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telling other people about the diagnosis



Talking about cancer can be daunting. You may have fears about how people will react, and voicing it can make it feel more real somehow. Getting those words out can be really tough.

 

The first thing to know is that your hospital social worker and the Redkite support team are here to help you through these conversations.

 

who do I tell?

It’s up to you to decide who needs to know. You might decide based on who can support you best at the time. For example, you might want to tell close family so they can support you emotionally, or to tell neighbours or close friends so they can help by looking after siblings. Or you might need to let some people, such as work colleagues, know for practical reasons.

 

what should I say?

Knowing what to say to people can be the hardest part. You may be wondering how much to say, and how to find the right words when you feel confused yourself. Writing things down first can help with this. Think about:

  • What information you want to share
  • Which questions you might get asked
  • What help you want from the people you’re telling

Remember you only need to share as much as you’re comfortable with.

 

who can help me tell people?

Remember, you don’t have to always be the person to share the news. You can ask a family member or close friend to be the person who tells people or answers questions, so you don’t feel like you have to support others.

 

Of course, you can also ask your medical team or social worker to explain the details to your family, and again the Redkite support team can talk you through ways to manage this.

 

telling siblings

This can be a very different conversation. While you might be worried about protecting siblings, most will know something is wrong. If they aren’t told enough, they can often imagine something worse than the truth.

 

Some common feelings siblings might have include:

  • Being scared or worried for their sibling
  • Feeling guilty that they are healthy
  • Thinking they caused their sibling’s cancer
  • Anger at how their lives have been changed
  • Acting out or attention-seeking behaviour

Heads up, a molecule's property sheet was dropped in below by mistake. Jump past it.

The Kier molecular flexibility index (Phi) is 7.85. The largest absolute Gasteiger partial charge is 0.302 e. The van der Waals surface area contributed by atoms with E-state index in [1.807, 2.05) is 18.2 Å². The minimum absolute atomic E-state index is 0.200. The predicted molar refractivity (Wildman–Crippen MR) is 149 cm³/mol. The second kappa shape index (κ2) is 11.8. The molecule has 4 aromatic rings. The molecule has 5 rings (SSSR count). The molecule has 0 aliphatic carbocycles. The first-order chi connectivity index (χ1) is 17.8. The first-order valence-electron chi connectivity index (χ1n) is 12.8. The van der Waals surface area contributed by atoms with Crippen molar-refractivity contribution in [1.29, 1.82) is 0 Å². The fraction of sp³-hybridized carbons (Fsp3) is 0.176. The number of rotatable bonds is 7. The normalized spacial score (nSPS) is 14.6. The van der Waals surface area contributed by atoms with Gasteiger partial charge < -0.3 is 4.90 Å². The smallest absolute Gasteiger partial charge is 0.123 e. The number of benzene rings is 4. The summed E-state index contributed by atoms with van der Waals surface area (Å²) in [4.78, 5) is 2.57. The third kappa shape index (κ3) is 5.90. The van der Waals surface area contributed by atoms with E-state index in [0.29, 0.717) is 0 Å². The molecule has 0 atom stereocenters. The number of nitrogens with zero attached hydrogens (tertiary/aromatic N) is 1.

• Wanting to help but not knowing how
  • Jealousy, especially if their diagnosed sibling is showered with gifts and concern

You can support siblings by giving them as much easy-to-understand information as possible and letting them know where to go if they need extra support. It might be hard to find time to spend with them, so explain this to them and do whatever you can.

 

Some other things that can support siblings are:

  • Including them in meetings with the medical team or family discussions
  • Talking to them and asking how they’re feeling or if they have questions
  • Making sure they know who will be looking after them
  • Trying to maintain their normal routine and activities as much as possible
  • Help them to find information sources such as the Redkite Book Club and CanTeen's sibling support services (for 12–24 year olds)
  • Finding a trusted person they can talk with, like a family member, friend or counsellor

telling people at work

If you need time off work to attend appointments or stay at the hospital, you may need to consider telling your employer. What and how much you tell them is up to you, but as a general rule, the more people know, they more they may be able to support you.

 

Find out more about managing work and finances.

 

telling the young person's school or a workplace

It’s important to keep the young person’s school informed, particularly if they have siblings there who might need extra support. Read our information on education and work for ideas on how to manage this.

people’s responses and reactions

Unfortunately, not everyone responds to the news of a cancer diagnosis in the best possible way. You might be surprised (or even horrified) by some of the reactions you experience. Despite being well-meaning, lots of people get it very wrong.

 

At the same time, there’s a good chance there will also be people who will know the right thing to say, even if that’s simply acknowledging, “I don’t know what to say”. And while some family and friends may not react as well as you would like at first, they can still end up being great supporters.

 

Once again, our support team can talk to you about having these conversations, and any emotions they might bring up.

Last updated September 2015.